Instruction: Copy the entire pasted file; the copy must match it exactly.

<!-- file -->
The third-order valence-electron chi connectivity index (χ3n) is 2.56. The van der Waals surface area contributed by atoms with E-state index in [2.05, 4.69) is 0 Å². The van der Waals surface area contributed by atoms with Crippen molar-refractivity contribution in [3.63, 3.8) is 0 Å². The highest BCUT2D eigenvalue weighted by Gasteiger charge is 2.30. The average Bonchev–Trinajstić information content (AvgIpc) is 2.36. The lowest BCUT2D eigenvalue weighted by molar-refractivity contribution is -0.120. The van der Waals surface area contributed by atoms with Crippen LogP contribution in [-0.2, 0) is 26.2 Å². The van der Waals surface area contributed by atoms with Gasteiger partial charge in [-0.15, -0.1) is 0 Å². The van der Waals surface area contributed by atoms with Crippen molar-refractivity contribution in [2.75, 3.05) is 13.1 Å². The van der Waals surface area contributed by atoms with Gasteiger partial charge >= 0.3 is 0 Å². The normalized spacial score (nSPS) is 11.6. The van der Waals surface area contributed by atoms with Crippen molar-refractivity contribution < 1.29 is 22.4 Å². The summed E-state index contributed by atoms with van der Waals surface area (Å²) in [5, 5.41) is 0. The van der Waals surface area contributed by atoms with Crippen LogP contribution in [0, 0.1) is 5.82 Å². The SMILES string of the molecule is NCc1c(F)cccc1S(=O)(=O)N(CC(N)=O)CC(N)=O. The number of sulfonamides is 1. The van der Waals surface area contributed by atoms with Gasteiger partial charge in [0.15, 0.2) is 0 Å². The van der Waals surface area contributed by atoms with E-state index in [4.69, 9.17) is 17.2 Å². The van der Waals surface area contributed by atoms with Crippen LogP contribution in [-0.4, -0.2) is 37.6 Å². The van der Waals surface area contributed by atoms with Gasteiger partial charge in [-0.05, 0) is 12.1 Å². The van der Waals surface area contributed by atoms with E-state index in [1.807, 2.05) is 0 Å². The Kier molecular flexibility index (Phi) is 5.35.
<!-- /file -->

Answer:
The third-order valence-electron chi connectivity index (χ3n) is 2.56. The van der Waals surface area contributed by atoms with E-state index in [2.05, 4.69) is 0 Å². The van der Waals surface area contributed by atoms with Crippen molar-refractivity contribution in [3.63, 3.8) is 0 Å². The highest BCUT2D eigenvalue weighted by Gasteiger charge is 2.30. The average Bonchev–Trinajstić information content (AvgIpc) is 2.36. The lowest BCUT2D eigenvalue weighted by molar-refractivity contribution is -0.120. The van der Waals surface area contributed by atoms with Crippen LogP contribution in [-0.2, 0) is 26.2 Å². The van der Waals surface area contributed by atoms with Gasteiger partial charge in [-0.15, -0.1) is 0 Å². The van der Waals surface area contributed by atoms with Crippen molar-refractivity contribution in [2.75, 3.05) is 13.1 Å². The van der Waals surface area contributed by atoms with Gasteiger partial charge >= 0.3 is 0 Å². The normalized spacial score (nSPS) is 11.6. The van der Waals surface area contributed by atoms with Crippen molar-refractivity contribution < 1.29 is 22.4 Å². The summed E-state index contributed by atoms with van der Waals surface area (Å²) in [5, 5.41) is 0. The van der Waals surface area contributed by atoms with Crippen LogP contribution in [0, 0.1) is 5.82 Å². The SMILES string of the molecule is NCc1c(F)cccc1S(=O)(=O)N(CC(N)=O)CC(N)=O. The number of sulfonamides is 1. The van der Waals surface area contributed by atoms with Gasteiger partial charge in [0.15, 0.2) is 0 Å². The van der Waals surface area contributed by atoms with E-state index in [4.69, 9.17) is 17.2 Å². The van der Waals surface area contributed by atoms with Crippen LogP contribution in [-0.4, -0.2) is 37.6 Å². The van der Waals surface area contributed by atoms with Gasteiger partial charge in [-0.05, 0) is 12.1 Å². The van der Waals surface area contributed by atoms with E-state index in [1.807, 2.05) is 0 Å². The Kier molecular flexibility index (Phi) is 5.35.